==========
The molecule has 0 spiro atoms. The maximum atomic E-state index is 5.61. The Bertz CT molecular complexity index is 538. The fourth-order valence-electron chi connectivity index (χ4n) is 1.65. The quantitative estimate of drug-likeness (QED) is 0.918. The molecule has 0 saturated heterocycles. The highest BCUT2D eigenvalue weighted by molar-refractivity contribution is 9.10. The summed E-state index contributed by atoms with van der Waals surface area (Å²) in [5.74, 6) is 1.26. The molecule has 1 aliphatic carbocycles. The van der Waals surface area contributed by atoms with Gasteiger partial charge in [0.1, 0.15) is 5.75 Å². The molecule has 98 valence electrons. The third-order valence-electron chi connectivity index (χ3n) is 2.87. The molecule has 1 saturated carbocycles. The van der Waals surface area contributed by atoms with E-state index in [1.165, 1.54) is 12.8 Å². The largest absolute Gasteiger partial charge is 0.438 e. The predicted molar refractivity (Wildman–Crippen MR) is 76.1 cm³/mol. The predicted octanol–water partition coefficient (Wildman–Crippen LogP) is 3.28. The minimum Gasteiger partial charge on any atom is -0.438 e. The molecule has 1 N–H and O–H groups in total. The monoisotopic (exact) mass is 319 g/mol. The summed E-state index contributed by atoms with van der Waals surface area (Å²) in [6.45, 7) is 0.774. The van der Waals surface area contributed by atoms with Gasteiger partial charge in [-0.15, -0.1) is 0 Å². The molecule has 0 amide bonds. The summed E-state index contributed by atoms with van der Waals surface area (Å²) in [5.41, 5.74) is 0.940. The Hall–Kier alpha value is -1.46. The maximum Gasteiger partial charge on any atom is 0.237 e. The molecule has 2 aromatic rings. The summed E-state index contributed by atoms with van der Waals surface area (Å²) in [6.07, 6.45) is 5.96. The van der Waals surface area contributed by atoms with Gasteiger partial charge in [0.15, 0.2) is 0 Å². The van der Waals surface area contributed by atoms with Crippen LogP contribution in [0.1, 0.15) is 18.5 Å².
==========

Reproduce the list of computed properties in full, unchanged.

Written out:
The molecule has 0 spiro atoms. The maximum atomic E-state index is 5.61. The Bertz CT molecular complexity index is 538. The fourth-order valence-electron chi connectivity index (χ4n) is 1.65. The quantitative estimate of drug-likeness (QED) is 0.918. The molecule has 0 saturated heterocycles. The highest BCUT2D eigenvalue weighted by molar-refractivity contribution is 9.10. The summed E-state index contributed by atoms with van der Waals surface area (Å²) in [5.74, 6) is 1.26. The molecule has 1 aliphatic carbocycles. The van der Waals surface area contributed by atoms with Gasteiger partial charge in [0.1, 0.15) is 5.75 Å². The molecule has 98 valence electrons. The third-order valence-electron chi connectivity index (χ3n) is 2.87. The molecule has 1 saturated carbocycles. The van der Waals surface area contributed by atoms with E-state index in [1.165, 1.54) is 12.8 Å². The largest absolute Gasteiger partial charge is 0.438 e. The predicted molar refractivity (Wildman–Crippen MR) is 76.1 cm³/mol. The predicted octanol–water partition coefficient (Wildman–Crippen LogP) is 3.28. The minimum Gasteiger partial charge on any atom is -0.438 e. The molecule has 1 N–H and O–H groups in total. The monoisotopic (exact) mass is 319 g/mol. The summed E-state index contributed by atoms with van der Waals surface area (Å²) in [6.45, 7) is 0.774. The van der Waals surface area contributed by atoms with Gasteiger partial charge in [-0.15, -0.1) is 0 Å². The molecule has 0 amide bonds. The summed E-state index contributed by atoms with van der Waals surface area (Å²) in [5.41, 5.74) is 0.940. The Hall–Kier alpha value is -1.46. The maximum Gasteiger partial charge on any atom is 0.237 e. The molecule has 2 aromatic rings. The summed E-state index contributed by atoms with van der Waals surface area (Å²) in [6.07, 6.45) is 5.96. The van der Waals surface area contributed by atoms with Gasteiger partial charge in [0.15, 0.2) is 0 Å². The van der Waals surface area contributed by atoms with Crippen LogP contribution in [0.1, 0.15) is 18.5 Å².